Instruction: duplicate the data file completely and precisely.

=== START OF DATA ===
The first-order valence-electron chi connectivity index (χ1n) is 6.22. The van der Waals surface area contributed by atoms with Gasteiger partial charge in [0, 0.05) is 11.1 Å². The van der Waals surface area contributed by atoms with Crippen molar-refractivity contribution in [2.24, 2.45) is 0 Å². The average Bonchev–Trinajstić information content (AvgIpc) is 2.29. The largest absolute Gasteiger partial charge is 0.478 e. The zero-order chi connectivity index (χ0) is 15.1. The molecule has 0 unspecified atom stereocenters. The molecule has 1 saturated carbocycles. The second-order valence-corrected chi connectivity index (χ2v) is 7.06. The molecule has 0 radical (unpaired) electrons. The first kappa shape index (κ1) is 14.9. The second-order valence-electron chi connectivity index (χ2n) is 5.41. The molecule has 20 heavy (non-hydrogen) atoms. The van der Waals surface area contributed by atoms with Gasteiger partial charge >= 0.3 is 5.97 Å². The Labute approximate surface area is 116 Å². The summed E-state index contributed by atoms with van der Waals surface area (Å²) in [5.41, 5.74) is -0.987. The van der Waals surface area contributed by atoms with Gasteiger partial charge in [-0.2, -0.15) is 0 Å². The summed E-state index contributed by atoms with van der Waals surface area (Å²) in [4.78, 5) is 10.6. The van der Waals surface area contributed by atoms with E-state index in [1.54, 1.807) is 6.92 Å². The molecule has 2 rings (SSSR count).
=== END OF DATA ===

The first-order valence-electron chi connectivity index (χ1n) is 6.22. The van der Waals surface area contributed by atoms with Gasteiger partial charge in [0, 0.05) is 11.1 Å². The van der Waals surface area contributed by atoms with Crippen molar-refractivity contribution in [2.24, 2.45) is 0 Å². The average Bonchev–Trinajstić information content (AvgIpc) is 2.29. The largest absolute Gasteiger partial charge is 0.478 e. The zero-order chi connectivity index (χ0) is 15.1. The molecule has 0 unspecified atom stereocenters. The molecule has 1 saturated carbocycles. The second-order valence-corrected chi connectivity index (χ2v) is 7.06. The molecule has 0 radical (unpaired) electrons. The first kappa shape index (κ1) is 14.9. The second-order valence-electron chi connectivity index (χ2n) is 5.41. The molecule has 20 heavy (non-hydrogen) atoms. The van der Waals surface area contributed by atoms with Gasteiger partial charge >= 0.3 is 5.97 Å². The Labute approximate surface area is 116 Å². The summed E-state index contributed by atoms with van der Waals surface area (Å²) in [5.41, 5.74) is -0.987. The van der Waals surface area contributed by atoms with Gasteiger partial charge in [-0.2, -0.15) is 0 Å². The summed E-state index contributed by atoms with van der Waals surface area (Å²) in [4.78, 5) is 10.6. The van der Waals surface area contributed by atoms with E-state index in [1.54, 1.807) is 6.92 Å². The molecule has 2 rings (SSSR count).